The Joplin Globe, Joplin, MO

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January 10, 2013

Residents view hospital design, question planned road closings

JOPLIN, Mo. — Construction that will close roads in the area where Mercy Hospital Joplin is being built was the focus of an open house conducted Thursday by the hospital and its contractors.

While residents in the area agree that builders have been open and accessible about plans for the project, some said they still have concerns about how quickly fire vehicles or ambulances will be able to respond to emergencies in the area when roads are closed.

Construction is on schedule for the new Mercy Hospital, which will replace tornado-demolished St. John’s Regional Medical Center. Plans call for the hospital to be completed in March 2015 near 50th Street and Hearnes Boulevard.

Dozens of residents from the area attended the open house in a building at the former Messenger College to talk with hospital officials and builders, and to view designs including plans for road closings during parts of the construction project.

Starting in March, phases of the project will limit access on portions of 50th Street and Indiana Avenue to local traffic, and there will be times when portions of the streets will be closed.

“I think they’ll be able to address it, but I’m concerned about fire protection in the area of Brookwood Drive and Calvary Baptist (Church) when 50th Street is shut down,” said Brad Long, 1611 E. 50th St., a member of the Leawood Village Board of Trustees.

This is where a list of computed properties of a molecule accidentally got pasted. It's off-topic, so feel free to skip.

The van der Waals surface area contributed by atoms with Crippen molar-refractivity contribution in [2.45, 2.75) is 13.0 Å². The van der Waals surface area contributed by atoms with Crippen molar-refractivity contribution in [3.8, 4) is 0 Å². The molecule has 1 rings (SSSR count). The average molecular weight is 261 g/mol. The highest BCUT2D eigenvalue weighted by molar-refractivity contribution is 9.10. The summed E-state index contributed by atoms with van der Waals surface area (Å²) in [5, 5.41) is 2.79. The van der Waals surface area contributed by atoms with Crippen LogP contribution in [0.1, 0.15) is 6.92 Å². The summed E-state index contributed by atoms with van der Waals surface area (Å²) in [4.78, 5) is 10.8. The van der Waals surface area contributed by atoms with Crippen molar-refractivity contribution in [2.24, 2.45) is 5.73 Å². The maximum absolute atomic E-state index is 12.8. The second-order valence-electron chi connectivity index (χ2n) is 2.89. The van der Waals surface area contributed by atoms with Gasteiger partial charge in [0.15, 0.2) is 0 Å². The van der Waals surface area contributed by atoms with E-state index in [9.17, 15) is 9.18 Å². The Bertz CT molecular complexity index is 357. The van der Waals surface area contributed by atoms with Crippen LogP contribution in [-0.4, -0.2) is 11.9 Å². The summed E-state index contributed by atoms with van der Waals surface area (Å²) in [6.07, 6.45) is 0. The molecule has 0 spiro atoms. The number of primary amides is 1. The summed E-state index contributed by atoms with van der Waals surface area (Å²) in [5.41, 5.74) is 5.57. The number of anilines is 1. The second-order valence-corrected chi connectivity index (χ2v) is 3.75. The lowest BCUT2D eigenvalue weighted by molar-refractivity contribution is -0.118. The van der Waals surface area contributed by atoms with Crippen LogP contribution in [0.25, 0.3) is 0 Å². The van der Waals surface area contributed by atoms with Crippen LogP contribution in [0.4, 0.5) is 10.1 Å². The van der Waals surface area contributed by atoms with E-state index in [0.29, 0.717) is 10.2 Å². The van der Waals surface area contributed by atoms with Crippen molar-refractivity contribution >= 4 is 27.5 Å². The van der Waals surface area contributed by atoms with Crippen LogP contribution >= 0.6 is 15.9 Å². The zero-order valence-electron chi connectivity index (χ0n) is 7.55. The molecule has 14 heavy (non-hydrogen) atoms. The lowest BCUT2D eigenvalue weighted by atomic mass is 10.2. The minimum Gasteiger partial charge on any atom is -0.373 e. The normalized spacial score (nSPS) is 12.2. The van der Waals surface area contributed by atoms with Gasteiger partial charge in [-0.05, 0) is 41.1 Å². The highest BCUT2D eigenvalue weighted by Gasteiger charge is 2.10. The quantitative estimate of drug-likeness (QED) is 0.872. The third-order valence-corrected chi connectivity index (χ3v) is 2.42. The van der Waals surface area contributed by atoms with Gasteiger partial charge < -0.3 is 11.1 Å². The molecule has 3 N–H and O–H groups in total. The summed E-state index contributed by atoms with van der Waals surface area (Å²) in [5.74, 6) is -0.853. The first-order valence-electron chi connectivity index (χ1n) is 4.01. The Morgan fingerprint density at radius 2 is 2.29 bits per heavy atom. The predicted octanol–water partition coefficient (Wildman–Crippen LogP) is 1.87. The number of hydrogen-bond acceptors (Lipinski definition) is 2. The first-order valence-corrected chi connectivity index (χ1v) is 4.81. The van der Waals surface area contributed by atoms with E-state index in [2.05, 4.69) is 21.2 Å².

Dave Wunderlin, 5006 Brookwood Drive, said he is afraid that emergency crews might have to take the long way around to get into his subdivision, which is just south of the new hospital campus.

“They’re saying the fire department could come from the (Joplin) station at 33rd and Texas, but Redings Mill is a lot closer,” said Wunderlin, who is a member of the board of the Redings Mill Fire Protection District.

Both Wunderlin and his wife, Margaret, said officials connected with the project have been accessible to residents in the area and have attended meetings at residents’ homes to answer questions. Dale and Fran Owen, also trustees in Leawood, said hospital officials have attended meetings of the village board.

John Farnen, executive director of strategic projects for Mercy, said hospital officials and contractors have worked with emergency agencies in planning the street closings. He said 50th Street will be closed for six weeks, but the closing will be in the summer so there will be minimal impact on Joplin’s South Middle School on 50th Street just to the southeast of the hospital site.

“They’ll be able to come down Indiana from 44th Street,” he said.

Mike White, assistant chief of the Redings Mill Fire Department, said crews currently have a four-minute response time to the school property.

“If we have to reroute, it will add more time,” he said. “I feel like we’re both in the public safety business, and surely we can come together.”

Dan Barnowski, project superintendent with McCarthy Building Cos., general contractor on the hospital, said access for emergency vehicles can be addressed as the project moves forward.

“Our main concern is safety, and that includes safety of the residents,” he said.

Farnen also pointed out that the project will widen roads around the hospital, eliminate hills to improve sight distance, and add sidewalks.

“The roads will be safer, for people who drive and walk,” he said.

The campus, which is to include an eight-story hospital and a five-story clinic, will be built to withstand an EF-5 tornado. The 875,000-square-foot structure is estimated to cost $335 million.

Building plans

MERCY HOSPITAL JOPLIN initially will have 261 beds. Plans include medical, surgical, critical care, women’s and children’s, behavioral health, and rehabilitation services.

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